Chad’s Morning Brief: Obama Administration Announces Two Year Delay on Health Plans, Wendy Davis and South Texas, and Other Top Stories
Here is your Morning Brief for the morning of March 6, 2014. Give me your feedback below and tune in to The Chad Hasty Show for these and many more topics from 8:30 to 11am. Remember, you can listen online at KFYO.com or on your iPhone/Android with the radioPup App.
A Move to Save Democrats?
The Obama administration announced what many believe to be another election-year stunt to help save Democratic lawmakers. According to FOX News, the plan announced yesterday would allow people to keep their out of compliance health plans.
The Obama administration announced Wednesday that it will let people keep health insurance plans that would otherwise be out of compliance with ObamaCare for another two years, in a delay Republicans portrayed as an election-year ploy.
The administration had already given people a one-year reprieve after millions had their health plans canceled last year, despite President Obama's promises that people could keep their plans if they wanted. The so-called "fix" was meant to ease the transition as well as the political headache for Democrats -- but the "fix," and the latest extension, will have limited impact, since it is up to individual insurance companies and state commissioners whether to re-offer canceled policies.
Republicans blasted the latest announcement as another sign the health law is faltering and Democrats want political cover. A spokesman for House Speaker John Boehner said the move "reeks of politics."
Senate Republican Leader Mitch McConnell called it a "desperate move to protect vulnerable Democrats in national elections later this year."
"By announcing a new delay in requiring that policies meet minimum coverage standards, the administration avoids a new round of health policy cancellations set to hit shortly before the November elections," he said in a statement.
But the Department of Health and Human Services argued that the administration is simply trying to provide "flexibility" while the entire law is being implemented.
"These policies implement the health care law in a common-sense way by continuing to smooth the transition for consumers and stakeholders and fixing problems wherever the law provides flexibility," HHS Secretary Kathleen Sebelius said in a statmeent. "This comprehensive guidance will help ensure that consumers, employers and insurers have the information they need to plan for next year and make it easier for families to make decisions to access quality, affordable coverage."
The extension would be valid for policies issued up to Oct. 1, 2016.
The cancellation of at least 4.7 million individual policies was one of the most politically damaging issues in the transition to a new insurance system under President Obama's health care law. A wave of cancellations hit last fall, around the time that the new HealthCare.gov website was overwhelmed with technical problems that kept many consumers for signing up for coverage.
South Texas and Wendy Davis
Wendy Davis has a problem in South Texas. While early national stories had nice things to say about Davis' primary victory in Texas Tuesday night, a growing story started to play out. Davis was obviously in no real danger of losing the primary, but she did manage to lose 20 counties Tuesday night according to POLITICO.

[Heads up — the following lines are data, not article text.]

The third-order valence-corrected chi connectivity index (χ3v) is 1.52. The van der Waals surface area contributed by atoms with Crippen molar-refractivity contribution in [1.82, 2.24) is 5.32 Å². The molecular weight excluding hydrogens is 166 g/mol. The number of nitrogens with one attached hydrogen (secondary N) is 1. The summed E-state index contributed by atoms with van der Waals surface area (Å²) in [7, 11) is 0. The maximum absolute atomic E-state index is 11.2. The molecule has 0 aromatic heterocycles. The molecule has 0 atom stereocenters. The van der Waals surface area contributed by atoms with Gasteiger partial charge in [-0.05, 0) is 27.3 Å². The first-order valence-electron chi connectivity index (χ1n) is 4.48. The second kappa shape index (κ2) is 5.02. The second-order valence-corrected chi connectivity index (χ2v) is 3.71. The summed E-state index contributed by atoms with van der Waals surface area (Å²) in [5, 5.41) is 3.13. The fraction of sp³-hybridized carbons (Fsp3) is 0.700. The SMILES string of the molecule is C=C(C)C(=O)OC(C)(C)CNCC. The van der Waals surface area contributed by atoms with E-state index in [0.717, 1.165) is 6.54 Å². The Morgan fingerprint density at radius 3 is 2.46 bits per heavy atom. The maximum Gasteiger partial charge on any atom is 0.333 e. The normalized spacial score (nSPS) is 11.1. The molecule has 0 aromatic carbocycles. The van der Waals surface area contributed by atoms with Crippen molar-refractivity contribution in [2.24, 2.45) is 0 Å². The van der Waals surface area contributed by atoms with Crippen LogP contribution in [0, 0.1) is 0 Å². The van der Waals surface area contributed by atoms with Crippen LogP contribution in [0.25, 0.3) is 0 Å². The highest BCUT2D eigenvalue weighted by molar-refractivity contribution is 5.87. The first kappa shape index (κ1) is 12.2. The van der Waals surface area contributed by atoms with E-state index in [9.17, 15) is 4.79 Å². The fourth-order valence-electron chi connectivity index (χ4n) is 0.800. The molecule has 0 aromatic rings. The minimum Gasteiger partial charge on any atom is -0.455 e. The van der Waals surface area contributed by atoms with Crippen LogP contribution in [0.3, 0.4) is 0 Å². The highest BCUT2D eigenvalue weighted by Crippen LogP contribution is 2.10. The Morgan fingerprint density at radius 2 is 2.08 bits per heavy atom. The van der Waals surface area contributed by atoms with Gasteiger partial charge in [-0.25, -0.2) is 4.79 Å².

Wendy Davis easily defeated her Democratic primary opponent in the Texas governor’s race Tuesday. But the buzz the next day was about the border communities she lost to a candidate who was nowhere to be seen on the campaign trail and reportedly didn’t spend a dime.
Republicans argued Davis’ loss of more than 20 counties to little-known Democrat Reynaldo Madrigal showed she’s vulnerable even in her own party, and that her support for abortion rights may have alienated some in the heavily Hispanic, predominantly Catholic, border areas. Democrats contended that Davis is in good standing among with the Democratic-leaning demographic, and chalked up her 79 percent primary showing to some voters who wanted to back a candidate with a Latino name in this first round.
Generally speaking, the area along the border with Mexico is likely to be much friendlier territory for Democrats than Republicans in Texas, and Davis scored far more votes, in sheer numbers, than her general election opponent, Republican Greg Abbott. But in a minority-majority state where conservatives vote in droves, a Democrat seeking to win a general election will need strong Hispanic turnout, and Tuesday’s results suggest Davis may have to engage more in South Texas to achieve that.
Abbott won 91.5 percent of the vote in his primary. On Thursday, his team is having an event in Edinburg, which is in one of the southern counties Davis lost.
“Twenty-one percent of Democrats did not support their gubernatorial nominee,” said Steve Munisteri, the chairman of the Republican Party of Texas. “A complete unknown, no-name, I can’t even tell you his name [got those votes]. That’s over one out of every five Democratic voters in a miserable turnout to start with not supporting their nominee.”
Democrats insist Davis still has plenty of time to introduce herself to the state, and that she didn’t invest heavily in a primary she was certain to win.
Davis did spend a lot of time outside of Texas raising money, but I tend to think that her losses in South Texas show that her stance on late-term abortion could hurt her with Hispanic voters. This will be something to watch.
Other Top Stories:
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